Goes back to the 16th century when in 1519 a Roman-Catholic Bishop Jan Lubrański founded the first of its kind Academy which back then boasted the status of a higher learning institution. Shortly after, another institution of higher learning was established in Poznań, namely – the Jesuit College (1573) and it continued the academic traditions of its predecessor. The first rector of the Jesuit College – rev.Jakub Wujek –  was the first scholar to translate the Bible into Polish. On October 28th, 1611, King Sigismund III Vasa granted the Jesuit College the status of the first University-type school in Poznań. The privilege was confirmed by king John III Sobieski and the university in Poznan lasted until 1773.  In the turbulent years of Polish history to follow, science and higher education have always been in one form or another vibrant in Poznań, until the present. Key role in that process was played by the Poznań Society of Friends of Sciences which carried the academic legacy forward during the time of the Polish Partitions period all the way to the official re-establishment of a proper University in Poznan, following the end of the First World War, in 1919.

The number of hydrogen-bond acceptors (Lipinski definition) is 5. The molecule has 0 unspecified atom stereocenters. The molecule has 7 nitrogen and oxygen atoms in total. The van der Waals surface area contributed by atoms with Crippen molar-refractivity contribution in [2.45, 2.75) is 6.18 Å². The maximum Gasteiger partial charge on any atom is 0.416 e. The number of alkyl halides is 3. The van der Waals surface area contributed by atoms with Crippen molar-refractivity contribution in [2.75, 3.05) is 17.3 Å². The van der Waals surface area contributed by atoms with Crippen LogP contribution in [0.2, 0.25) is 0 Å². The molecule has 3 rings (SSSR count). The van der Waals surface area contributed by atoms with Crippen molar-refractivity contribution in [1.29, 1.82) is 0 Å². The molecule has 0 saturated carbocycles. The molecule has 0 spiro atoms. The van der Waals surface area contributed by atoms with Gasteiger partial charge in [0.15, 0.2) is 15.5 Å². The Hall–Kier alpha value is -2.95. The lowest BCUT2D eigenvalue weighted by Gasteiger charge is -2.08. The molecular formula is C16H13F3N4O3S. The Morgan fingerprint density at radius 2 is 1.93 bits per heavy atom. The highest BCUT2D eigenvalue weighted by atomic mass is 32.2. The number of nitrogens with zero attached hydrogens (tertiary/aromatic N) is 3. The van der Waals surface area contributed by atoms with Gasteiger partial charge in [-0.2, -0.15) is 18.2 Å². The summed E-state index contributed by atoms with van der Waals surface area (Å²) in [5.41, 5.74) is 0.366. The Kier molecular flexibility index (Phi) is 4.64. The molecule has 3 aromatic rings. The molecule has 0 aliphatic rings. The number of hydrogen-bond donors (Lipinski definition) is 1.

Ever since, the University in Poznań has flourished being forced only once more to step back and provide its services in conspiracy during the Second World War under the name of a clandestine University of the Western Lands (1940-1944).  Despite the Nazi German occupation it managed to educate and produce over 2,000 graduates with the help of some 300 academic teachers, risking their lives providing higher education in Polish which was then illegal.
Modern day of the University begins with granting it the name of a new patron-Adam Mickiewicz.